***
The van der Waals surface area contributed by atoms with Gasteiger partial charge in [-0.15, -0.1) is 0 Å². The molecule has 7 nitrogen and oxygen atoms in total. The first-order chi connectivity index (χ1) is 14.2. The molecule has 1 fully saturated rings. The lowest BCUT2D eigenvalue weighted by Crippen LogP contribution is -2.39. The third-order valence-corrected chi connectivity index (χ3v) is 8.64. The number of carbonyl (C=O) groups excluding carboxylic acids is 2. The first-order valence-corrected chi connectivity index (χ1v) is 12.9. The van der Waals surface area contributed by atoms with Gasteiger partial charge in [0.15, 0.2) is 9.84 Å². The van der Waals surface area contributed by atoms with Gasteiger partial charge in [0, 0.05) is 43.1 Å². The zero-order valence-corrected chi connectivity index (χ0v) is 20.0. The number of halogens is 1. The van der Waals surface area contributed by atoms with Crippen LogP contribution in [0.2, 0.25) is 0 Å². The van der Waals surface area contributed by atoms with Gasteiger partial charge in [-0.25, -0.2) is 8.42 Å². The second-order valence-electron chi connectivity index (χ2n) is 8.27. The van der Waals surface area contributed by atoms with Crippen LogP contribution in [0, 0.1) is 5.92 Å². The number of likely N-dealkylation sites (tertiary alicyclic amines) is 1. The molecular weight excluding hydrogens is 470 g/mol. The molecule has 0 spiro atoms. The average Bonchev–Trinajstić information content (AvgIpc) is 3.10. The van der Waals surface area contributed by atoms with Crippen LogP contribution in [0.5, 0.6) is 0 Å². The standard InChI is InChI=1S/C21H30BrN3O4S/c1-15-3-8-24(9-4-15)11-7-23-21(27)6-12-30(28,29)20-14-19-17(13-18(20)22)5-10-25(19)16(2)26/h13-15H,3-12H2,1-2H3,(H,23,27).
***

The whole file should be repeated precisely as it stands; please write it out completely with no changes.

The van der Waals surface area contributed by atoms with Gasteiger partial charge in [-0.15, -0.1) is 0 Å². The molecule has 7 nitrogen and oxygen atoms in total. The first-order chi connectivity index (χ1) is 14.2. The molecule has 1 fully saturated rings. The lowest BCUT2D eigenvalue weighted by Crippen LogP contribution is -2.39. The third-order valence-corrected chi connectivity index (χ3v) is 8.64. The number of carbonyl (C=O) groups excluding carboxylic acids is 2. The first-order valence-corrected chi connectivity index (χ1v) is 12.9. The van der Waals surface area contributed by atoms with Gasteiger partial charge in [0.15, 0.2) is 9.84 Å². The van der Waals surface area contributed by atoms with Gasteiger partial charge in [0, 0.05) is 43.1 Å². The zero-order valence-corrected chi connectivity index (χ0v) is 20.0. The number of halogens is 1. The van der Waals surface area contributed by atoms with Crippen LogP contribution in [0.2, 0.25) is 0 Å². The van der Waals surface area contributed by atoms with Gasteiger partial charge in [-0.25, -0.2) is 8.42 Å². The second-order valence-electron chi connectivity index (χ2n) is 8.27. The van der Waals surface area contributed by atoms with Crippen LogP contribution in [0, 0.1) is 5.92 Å². The number of likely N-dealkylation sites (tertiary alicyclic amines) is 1. The molecular weight excluding hydrogens is 470 g/mol. The molecule has 0 spiro atoms. The average Bonchev–Trinajstić information content (AvgIpc) is 3.10. The van der Waals surface area contributed by atoms with Crippen LogP contribution in [0.5, 0.6) is 0 Å². The standard InChI is InChI=1S/C21H30BrN3O4S/c1-15-3-8-24(9-4-15)11-7-23-21(27)6-12-30(28,29)20-14-19-17(13-18(20)22)5-10-25(19)16(2)26/h13-15H,3-12H2,1-2H3,(H,23,27).